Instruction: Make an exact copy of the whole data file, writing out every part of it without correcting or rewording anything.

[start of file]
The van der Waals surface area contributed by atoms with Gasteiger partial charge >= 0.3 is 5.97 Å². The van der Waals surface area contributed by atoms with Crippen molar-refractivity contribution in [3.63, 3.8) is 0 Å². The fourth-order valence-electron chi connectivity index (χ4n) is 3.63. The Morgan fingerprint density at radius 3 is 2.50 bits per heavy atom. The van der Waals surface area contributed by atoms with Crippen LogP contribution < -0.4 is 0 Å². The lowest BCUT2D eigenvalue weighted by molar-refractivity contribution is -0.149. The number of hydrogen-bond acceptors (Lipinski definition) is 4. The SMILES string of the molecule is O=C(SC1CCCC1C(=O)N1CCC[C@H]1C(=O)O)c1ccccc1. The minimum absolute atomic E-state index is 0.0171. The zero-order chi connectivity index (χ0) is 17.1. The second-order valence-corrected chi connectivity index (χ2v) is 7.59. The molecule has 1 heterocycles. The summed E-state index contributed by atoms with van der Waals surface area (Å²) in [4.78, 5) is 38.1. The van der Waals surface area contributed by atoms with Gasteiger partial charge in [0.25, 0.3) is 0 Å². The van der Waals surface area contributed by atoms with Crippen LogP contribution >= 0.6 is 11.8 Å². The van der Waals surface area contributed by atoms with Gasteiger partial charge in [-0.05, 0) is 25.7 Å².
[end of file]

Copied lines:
The van der Waals surface area contributed by atoms with Gasteiger partial charge >= 0.3 is 5.97 Å². The van der Waals surface area contributed by atoms with Crippen molar-refractivity contribution in [3.63, 3.8) is 0 Å². The fourth-order valence-electron chi connectivity index (χ4n) is 3.63. The Morgan fingerprint density at radius 3 is 2.50 bits per heavy atom. The van der Waals surface area contributed by atoms with Crippen LogP contribution < -0.4 is 0 Å². The lowest BCUT2D eigenvalue weighted by molar-refractivity contribution is -0.149. The number of hydrogen-bond acceptors (Lipinski definition) is 4. The SMILES string of the molecule is O=C(SC1CCCC1C(=O)N1CCC[C@H]1C(=O)O)c1ccccc1. The minimum absolute atomic E-state index is 0.0171. The zero-order chi connectivity index (χ0) is 17.1. The second-order valence-corrected chi connectivity index (χ2v) is 7.59. The molecule has 1 heterocycles. The summed E-state index contributed by atoms with van der Waals surface area (Å²) in [4.78, 5) is 38.1. The van der Waals surface area contributed by atoms with Gasteiger partial charge in [0.25, 0.3) is 0 Å². The van der Waals surface area contributed by atoms with Crippen LogP contribution >= 0.6 is 11.8 Å². The van der Waals surface area contributed by atoms with Gasteiger partial charge in [-0.05, 0) is 25.7 Å².